Amish Mafia and Wicked Tuna: The Depressing Downfall of Educational Television


Maddy Kirsch
Staff Writer
Illustration by Madison Mead

Anyone watching cable TV these days knows that America has some fringe interests. We like the Amish, as evidenced by Discovery’s “Amish Mafia,” TLC’s “Breaking Amish,” and National Geographic’s “Amish: Out of Order.” We’re also obsessed with child beauty pageants; 2008 brought about TLC’s “Toddlers and Tiaras,” followed by the 2012 spin­off “Cheer Perfection.” Other trending topics include fundamentalist Mormons (National Geographic’s “Polygamy, USA”), rednecks (A&E’s “Duck Dynasty”), and commercial fishermen (National Geographic’s “Wicked Tuna”), just to name a few.

How on earth did we get here? In the 80s and 90s, networks like Discovery, National Geographic, TLC, and Animal Planet aired nothing but educational shows about science, nature, history, geography, and current events. Then, around the turn of the millennium, they ditched their academic tone and “re­strategized” to compete with the reality TV explosion. Out was the raw footage of lionesses hunting and rhesus monkeys copulating, and in was highly-­produced, gimmicky entertainment.

Current programming on these networks constitutes a very loose interpretation of their original, educational mission. Animal Planet has stretched the boundaries of what it means to specialize in animals, changing its slogan from “Same Planet, Different World” to “Surprisingly Human” in order to get away with airing more people-­based content (read: reality shows).

The devastating result of this reality takeover has been that, apart from a few gems like Discovery’s “Planet Earth” and National Geographic’s “Cosmos: A Space Time Odyssey,” the modern television landscape is largely devoid of quality educational programming.

And even the so­-called educational programs that remain are infested with pseudoscience. Discovery’s “Shark Week” used to be about celebrating and respecting sharks, but today it’s just about scaring your pants off with made-­up shark horror stories. I guess it’s better to be feared than respected when it comes to ratings.

During the summers of 2013 and 2014, respectively, Discovery chose to air “docufictions” about ancient megalodons supposedly swimming in modern oceans, and about 35­ foot-­long great whites attacking unsuspecting whale watchers off the coast of South Africa (never happened). The “sharks are beautiful predators” message of Shark Weeks past has devolved into a “sharks are ruthless killers” message –and that certainly cannot be good for wildlife conservation efforts.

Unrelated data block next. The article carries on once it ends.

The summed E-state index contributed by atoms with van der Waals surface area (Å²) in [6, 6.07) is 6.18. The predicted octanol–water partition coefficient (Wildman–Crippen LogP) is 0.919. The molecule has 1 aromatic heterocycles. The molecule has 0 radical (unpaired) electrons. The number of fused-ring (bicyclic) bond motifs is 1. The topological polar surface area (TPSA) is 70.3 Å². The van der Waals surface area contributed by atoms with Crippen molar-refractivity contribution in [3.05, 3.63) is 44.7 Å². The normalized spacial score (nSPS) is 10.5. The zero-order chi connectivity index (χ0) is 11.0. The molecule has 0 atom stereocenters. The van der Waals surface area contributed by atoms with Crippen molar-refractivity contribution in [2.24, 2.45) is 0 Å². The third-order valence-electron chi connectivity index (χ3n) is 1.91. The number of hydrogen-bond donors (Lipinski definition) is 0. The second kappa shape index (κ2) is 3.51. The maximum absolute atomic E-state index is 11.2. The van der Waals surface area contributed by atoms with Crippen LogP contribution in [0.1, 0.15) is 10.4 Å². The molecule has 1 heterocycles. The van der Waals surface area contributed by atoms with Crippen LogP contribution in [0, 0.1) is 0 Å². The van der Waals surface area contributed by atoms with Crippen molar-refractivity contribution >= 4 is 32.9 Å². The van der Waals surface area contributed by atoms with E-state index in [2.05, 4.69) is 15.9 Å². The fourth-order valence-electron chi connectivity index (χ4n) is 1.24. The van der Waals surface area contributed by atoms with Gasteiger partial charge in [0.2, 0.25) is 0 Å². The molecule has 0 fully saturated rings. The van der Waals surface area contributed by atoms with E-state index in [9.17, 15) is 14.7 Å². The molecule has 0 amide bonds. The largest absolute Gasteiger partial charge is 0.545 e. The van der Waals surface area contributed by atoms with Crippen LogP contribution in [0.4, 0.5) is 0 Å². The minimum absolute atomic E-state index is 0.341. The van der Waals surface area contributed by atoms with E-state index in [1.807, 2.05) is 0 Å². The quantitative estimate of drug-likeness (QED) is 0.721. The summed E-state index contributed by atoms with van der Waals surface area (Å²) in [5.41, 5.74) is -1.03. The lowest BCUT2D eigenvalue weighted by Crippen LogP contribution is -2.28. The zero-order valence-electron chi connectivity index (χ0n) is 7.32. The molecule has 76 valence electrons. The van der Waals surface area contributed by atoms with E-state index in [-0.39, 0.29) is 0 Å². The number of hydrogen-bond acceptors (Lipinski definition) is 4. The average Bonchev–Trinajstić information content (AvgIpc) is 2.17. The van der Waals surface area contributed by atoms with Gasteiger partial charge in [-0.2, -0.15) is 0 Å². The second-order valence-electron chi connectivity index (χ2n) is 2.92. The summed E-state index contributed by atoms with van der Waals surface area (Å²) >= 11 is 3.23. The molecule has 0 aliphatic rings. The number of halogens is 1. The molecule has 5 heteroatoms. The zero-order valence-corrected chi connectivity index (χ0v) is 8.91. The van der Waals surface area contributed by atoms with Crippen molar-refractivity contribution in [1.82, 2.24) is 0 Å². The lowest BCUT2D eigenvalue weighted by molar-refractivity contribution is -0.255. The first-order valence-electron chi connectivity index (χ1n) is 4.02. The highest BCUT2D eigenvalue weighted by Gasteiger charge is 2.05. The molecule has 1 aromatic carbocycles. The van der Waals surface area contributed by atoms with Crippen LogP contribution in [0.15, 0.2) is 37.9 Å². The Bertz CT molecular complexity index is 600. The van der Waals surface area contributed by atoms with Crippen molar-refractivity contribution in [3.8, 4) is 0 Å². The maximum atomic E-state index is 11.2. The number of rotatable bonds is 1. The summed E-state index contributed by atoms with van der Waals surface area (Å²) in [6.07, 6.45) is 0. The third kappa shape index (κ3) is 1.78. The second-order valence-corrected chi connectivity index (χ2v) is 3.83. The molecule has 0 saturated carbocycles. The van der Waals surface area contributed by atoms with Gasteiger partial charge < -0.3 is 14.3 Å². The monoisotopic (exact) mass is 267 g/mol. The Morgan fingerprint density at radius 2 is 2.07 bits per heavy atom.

Shark Week is not alone in the docufiction brigade. Shows like “Finding Bigfoot” and “Mermaids: The Body Found” (both Animal Planet) certainly capture audiences’ imaginations, but they present completely contrived evidence, false data and fake “experts.” Disguising pseudoscience as science has dangerous consequences for young, impressionable audiences. The last thing we need is for children to grow up to be ignorant of the scientific method.

Why would a network go to all the trouble of hiring actors to pose as scientists and explain computer generated sequences of imaginary creatures? Why not just have actual scientists explain real footage of animals that exist? The latter option seems cheaper for the network and less misleading to audiences. Win­-win, right?

I think the heart of the matter–the reason for the reality/pseudoscience maelstrom on once­-credible science channels–is that sensationalism is much easier to sell than honest facts. Only some people will sit for an hour to watch Morgan Freeman narrate fish footage, but almost everyone is curious about mermaids and polygamists. From the network’s perspective, it doesn’t make sense to invest everything in a subset of kids with the attention span for nature documentaries. Bigfoot droppings, ex­-Amish teenagers, mermaid fossils, and men with five wives have a certain “wow­” factor, and ultimately a much broader appeal.

The new millennium has not been great for science on cable television, but let’s not throw in the towel just yet. Neil Degrasse Tyson brilliantly brought back Carl Sagan’s “Cosmos” earlier this year. It was organically entertaining and even gripping at times, telling real-­life horror stories of climate change and the vast scale of the universe. Unfortunately, it can be hard for naïve viewers to sort out real science from the reality/sensationalist noise. Going forward, it’s we the viewers who truly hold the power to sway networks one direction or another, and we need to seriously consider what we value more: education or entertainment.